It's difficult for refugees to get into Egyptian schools, but at least schools exist here and offer well-trained teachers. Nothing like that can be found in South Sudan, she fears.
Egypt also has an established network of faith-based groups that run their own private schools and charge nothing. All of that is better than what Sabina would find in her homeland, if she were to join a U.N. repatriation program operating since 2006.
"It's affecting my life because if they don't study, their future is in the darkness," said Sabina. She too has six children and her husband died many years ago.
She says at the moment they plan to stay in Egypt for at least two years so her children can continue their education. "If things are all right in South, that will be the time to go back," Sabina said.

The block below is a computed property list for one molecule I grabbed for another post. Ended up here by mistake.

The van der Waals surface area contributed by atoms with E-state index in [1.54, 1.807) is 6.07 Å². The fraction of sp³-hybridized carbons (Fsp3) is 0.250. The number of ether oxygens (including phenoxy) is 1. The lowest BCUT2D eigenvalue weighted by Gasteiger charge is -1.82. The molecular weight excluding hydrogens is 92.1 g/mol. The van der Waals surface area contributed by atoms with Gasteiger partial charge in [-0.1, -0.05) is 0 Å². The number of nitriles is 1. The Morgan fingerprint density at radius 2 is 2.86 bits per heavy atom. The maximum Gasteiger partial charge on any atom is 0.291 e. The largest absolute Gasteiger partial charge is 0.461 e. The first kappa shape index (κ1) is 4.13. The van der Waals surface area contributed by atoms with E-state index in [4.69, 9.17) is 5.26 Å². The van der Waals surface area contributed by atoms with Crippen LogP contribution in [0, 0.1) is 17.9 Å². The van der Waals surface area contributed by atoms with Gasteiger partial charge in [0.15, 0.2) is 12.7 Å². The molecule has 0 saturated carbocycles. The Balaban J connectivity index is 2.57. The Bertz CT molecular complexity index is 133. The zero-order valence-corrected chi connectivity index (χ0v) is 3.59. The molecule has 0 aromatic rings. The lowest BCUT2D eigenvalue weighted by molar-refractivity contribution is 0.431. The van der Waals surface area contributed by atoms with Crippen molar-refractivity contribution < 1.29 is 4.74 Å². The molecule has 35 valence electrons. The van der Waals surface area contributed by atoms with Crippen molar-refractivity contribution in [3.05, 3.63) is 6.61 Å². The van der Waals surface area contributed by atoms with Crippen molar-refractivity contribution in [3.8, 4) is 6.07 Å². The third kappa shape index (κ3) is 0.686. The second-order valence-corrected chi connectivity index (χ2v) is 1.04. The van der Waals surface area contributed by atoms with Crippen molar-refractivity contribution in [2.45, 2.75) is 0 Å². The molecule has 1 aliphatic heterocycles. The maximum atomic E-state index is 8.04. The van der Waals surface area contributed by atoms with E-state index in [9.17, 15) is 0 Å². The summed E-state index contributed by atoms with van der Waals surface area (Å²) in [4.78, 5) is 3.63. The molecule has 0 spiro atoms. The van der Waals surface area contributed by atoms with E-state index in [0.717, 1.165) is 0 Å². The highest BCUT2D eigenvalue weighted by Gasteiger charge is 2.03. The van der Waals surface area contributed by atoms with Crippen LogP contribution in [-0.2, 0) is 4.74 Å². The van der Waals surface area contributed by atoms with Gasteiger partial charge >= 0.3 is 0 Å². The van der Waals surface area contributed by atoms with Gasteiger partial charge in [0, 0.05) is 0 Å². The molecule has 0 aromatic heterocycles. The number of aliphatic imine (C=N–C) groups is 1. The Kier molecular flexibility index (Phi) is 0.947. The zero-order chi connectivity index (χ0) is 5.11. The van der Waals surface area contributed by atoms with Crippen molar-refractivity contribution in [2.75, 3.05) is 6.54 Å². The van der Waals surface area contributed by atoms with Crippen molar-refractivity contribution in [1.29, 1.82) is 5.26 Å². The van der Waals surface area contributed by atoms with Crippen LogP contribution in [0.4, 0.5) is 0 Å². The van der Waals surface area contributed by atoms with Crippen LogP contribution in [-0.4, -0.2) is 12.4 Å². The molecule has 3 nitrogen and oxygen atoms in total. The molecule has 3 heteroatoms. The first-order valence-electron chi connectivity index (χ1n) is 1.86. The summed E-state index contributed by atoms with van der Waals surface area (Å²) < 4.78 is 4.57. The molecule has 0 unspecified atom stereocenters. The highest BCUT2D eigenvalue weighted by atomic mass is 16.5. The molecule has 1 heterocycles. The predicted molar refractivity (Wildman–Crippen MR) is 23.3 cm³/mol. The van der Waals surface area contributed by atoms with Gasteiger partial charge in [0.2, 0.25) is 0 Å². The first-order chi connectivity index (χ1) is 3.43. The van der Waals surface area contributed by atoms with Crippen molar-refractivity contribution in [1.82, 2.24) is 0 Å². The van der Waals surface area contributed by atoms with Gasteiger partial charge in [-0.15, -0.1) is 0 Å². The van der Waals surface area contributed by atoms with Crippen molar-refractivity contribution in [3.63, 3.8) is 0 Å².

Any hopes of going to a third country are constrained by long waiting periods and uncertainty.
The number of yearly resettlement slots for Egypt has been raised to 2,000 this year to account for the country's instability, up from 900 previously.
Victims of trauma and people under 18 and over 50 who have relatives in resettlement countries take priority, followed by women at risk and single mothers who are looking after many children.
The U.N. could not provide data on the number of slots that go to single mothers in particular.
The Office of the United Nations High Commissioner for Refugees spokesperson Nayana Bose said that the average time to determine a refugee's resettlement options is six months.
Sabina said the word among refugees is that it takes close to a year to find out what will become of you.
Many Sudanese have been living here for 10 or 12 years.